Eaglestone, Simon S. and Cox, Brian S. and Tuite, Mick F. (1999) Translation termination efficiency can be regulated in Saccharomyces cerevisiae by environmental stress through a prion-mediated mechanism. Embo Journal, 18 (7). pp. 1974-1981. ISSN 0261-4189. (The full text of this publication is not currently available from this repository. You may be able to access a copy if URLs are provided)
[PSI+] is a protein-based heritable phenotype of the yeast Saccharomyces cerevisiae which reflects the prion-like behaviour of the endogenous Sup35p protein release factor. [PSI+] strains exhibit a marked decrease in translation termination efficiency, which permits decoding of translation termination signals and, presumably, the production of abnormally extended polypeptides. We have examined whether the [PSI+]-induced expression of such an altered proteome might confer some selective growth advantage over [psi(-)] strains. Although otherwise isogenic [PSI+] and [psi(-)] strains show no difference in growth rates under normal laboratory conditions, we demonstrate that [PSI+] strains do exhibit enhanced tolerance to heat and chemical stress, compared with [psi(-)] strains. Moreover, we also show that the prion-like determinant [PSI+] is able to regulate translation termination efficiency in response to environmental stress, since growth in the presence of ethanol results in a transient increase in the efficiency of translation termination and a loss of the [PSI+] phenotype. We present a model to describe the prion-mediated regulation of translation termination efficiency and discuss its implications in relation to the potential physiological role of prions in S. cerevisiae and other fungi.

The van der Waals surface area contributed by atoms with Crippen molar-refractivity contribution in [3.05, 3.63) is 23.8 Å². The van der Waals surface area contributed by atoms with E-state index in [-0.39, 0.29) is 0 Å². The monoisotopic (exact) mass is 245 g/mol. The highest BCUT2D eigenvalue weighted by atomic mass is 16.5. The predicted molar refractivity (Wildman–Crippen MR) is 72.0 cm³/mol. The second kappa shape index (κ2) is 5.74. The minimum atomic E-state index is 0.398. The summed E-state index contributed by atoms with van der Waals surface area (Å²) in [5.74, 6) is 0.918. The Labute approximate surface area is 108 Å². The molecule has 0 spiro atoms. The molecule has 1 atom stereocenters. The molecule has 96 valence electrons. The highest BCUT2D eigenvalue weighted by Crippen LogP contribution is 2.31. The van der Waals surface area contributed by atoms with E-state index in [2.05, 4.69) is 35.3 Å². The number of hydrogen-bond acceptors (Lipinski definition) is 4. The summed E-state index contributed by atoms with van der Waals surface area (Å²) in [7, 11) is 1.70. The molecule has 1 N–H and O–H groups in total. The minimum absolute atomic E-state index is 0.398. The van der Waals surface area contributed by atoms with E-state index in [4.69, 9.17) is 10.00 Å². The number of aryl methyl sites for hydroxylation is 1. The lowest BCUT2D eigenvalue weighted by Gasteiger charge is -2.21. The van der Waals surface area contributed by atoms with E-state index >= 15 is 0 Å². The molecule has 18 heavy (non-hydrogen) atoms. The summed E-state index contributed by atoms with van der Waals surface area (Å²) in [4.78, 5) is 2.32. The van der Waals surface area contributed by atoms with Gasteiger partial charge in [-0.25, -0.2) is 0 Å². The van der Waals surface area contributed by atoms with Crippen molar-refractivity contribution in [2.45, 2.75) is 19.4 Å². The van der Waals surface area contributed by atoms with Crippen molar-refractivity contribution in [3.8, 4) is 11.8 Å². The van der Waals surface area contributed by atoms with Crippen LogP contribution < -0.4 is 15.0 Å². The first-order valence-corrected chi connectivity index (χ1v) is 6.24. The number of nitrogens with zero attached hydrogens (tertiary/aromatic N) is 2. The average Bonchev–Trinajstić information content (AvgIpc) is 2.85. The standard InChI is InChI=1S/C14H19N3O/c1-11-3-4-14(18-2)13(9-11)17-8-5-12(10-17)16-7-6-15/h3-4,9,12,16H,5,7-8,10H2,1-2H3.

|Uncontrolled keywords:||environmental stress; phenotype; prion; yeast (Saccharomyces cerevisiae)|
|Divisions:||Faculties > Science Technology and Medical Studies > School of Biosciences|
|Depositing User:||M. Nasiriavanaki|
|Date Deposited:||21 Jun 2009 11:00|
|Last Modified:||10 Jun 2014 12:45|
|Resource URI:||https://kar.kent.ac.uk/id/eprint/17309 (The current URI for this page, for reference purposes)|